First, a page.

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Press Conference by the Chief Cabinet Secretary

Wednesday, April 4, 2012 (PM)

Press Conference by the Chief Cabinet Secretary (Excerpt)

[Provisional Translation]


  • The UK Prime Minister's Visit to Japan (security and defense cooperation)
  • Restarting of operations at nuclear power stations
  • Former Prime Minister Hatoyama's visit to Iran
  • Consideration on establishing no-return areas in Fukushima
  • Government's proposal to appoint a new member of the Policy Board of the Bank of Japan

REPORTER: There are reports that Prime Minister Noda and Prime Minister David Cameron of the United Kingdom (UK), who will be visiting Japan next week, will confirm that they will enter into talks for the joint development of weapons at their summit meeting on April 10. Can you verify the facts and discuss the status of the coordination and any other information?

CHIEF CABINET SECRETARY FUJIMURA: I am aware of the reports. However, specifically, I believe that the leaders will probably confirm that individual cases will be dealt with through security cooperation with the country/countries involved or by making decisions individually based on the international security environment and other factors. As the UK has stated, the UK, a member of the North Atlantic Treaty Organization (NATO) can be one possible candidate for Japan to consider this kind of joint effort. With the UK, in other words, it is a fact that Japan is holding discussions on the promotion and strengthening of bilateral cooperation in the areas of security and defense, as both leaders agreed at the Japan-UK summit meeting in November of last year as well. However, due to the nature of the matter, I would like to refrain from responding on Japan's specific exchanges with the UK. I would like to say though that nothing has been finalized.


REPORTER: Regarding a different matter, can you explain whether all four ministers will need to have a unanimous opinion on whether or not to restart operations at nuclear power stations when the final political decision is made?

CHIEF CABINET SECRETARY FUJIMURA: Since this is a meeting among four ministers, a decision will be made through consultations among the politicians. A decision will not be made by majority vote or other such mechanisms. A final decision will be made through consultations among the politicians.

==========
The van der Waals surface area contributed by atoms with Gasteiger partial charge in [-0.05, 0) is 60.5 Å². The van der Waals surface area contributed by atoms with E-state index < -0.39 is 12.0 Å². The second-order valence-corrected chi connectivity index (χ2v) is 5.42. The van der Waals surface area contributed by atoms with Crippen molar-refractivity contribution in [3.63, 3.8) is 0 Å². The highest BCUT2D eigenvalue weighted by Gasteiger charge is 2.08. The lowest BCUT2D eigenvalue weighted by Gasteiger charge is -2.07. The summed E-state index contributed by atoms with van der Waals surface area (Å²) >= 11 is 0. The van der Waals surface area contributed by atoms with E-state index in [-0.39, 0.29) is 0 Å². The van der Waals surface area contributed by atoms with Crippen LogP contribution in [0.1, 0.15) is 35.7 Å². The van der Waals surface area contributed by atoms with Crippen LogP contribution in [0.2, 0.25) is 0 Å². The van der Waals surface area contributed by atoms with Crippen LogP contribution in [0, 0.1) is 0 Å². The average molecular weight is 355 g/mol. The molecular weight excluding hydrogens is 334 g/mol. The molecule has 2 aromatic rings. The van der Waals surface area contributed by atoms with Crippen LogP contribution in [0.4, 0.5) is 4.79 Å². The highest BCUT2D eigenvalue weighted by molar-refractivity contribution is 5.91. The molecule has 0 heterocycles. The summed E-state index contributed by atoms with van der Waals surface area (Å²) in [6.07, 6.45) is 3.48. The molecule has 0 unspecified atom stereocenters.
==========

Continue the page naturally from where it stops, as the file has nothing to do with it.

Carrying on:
REPORTER: Former Prime Minister Yukio Hatoyama of the Democratic Party of Japan (DPJ) will be visiting Iran from April 6 to 9. Does the Government plan to hand former Prime Minister Hatoyama a personal letter of some sort or entrust him with a mission of any kind?

CHIEF CABINET SECRETARY FUJIMURA: It is not at all the case that the Government requested this. DPJ Supreme Advisor Hatoyama is in charge of foreign policy at the party, and I understand that House of Councillors member Motohiro Ono, I believe, and others will also be visiting Iran with Mr. Hatoyama. In that sense, I understand that this is a diplomatic activity of the party.


REPORTER: I have a question related to the return of residents who were living near the nuclear power station in Fukushima. Today, there are some reports which state that Minister for Reconstruction Tatsuo Hirano has told the relevant communities that areas will be established which residents will not be able to return to. What is the Government's understanding of the facts? Also, is my understanding correct that this view is shared by the entire Government?

CHIEF CABINET SECRETARY FUJIMURA: I responded to this briefly also this morning. My response this morning was that, at the recent meeting of the Nuclear Emergency Response Headquarters, Minister Hirano made a statement to the effect that measures should be considered, such as restricting residents from living in the areas for an extended period of time, as well as securing a certain amount of space within these areas. I said that when Minister Hirano met with Fukushima Prefecture Governor Yuhei Sato and the leaders of the eight towns and villages in Futaba yesterday, Minister Hirano explained this discussion. As to the specific measures going forward, these are not matters which the Government can decide unilaterally. It is first important that the Government works together and discusses this closely with the relevant municipalities. The Government believes that this needs to be examined in the context of discussing  the vision for the mid- to long-term reconstruction of the entire town in view of 10 years from now or 20 years from now, the relatively distant future.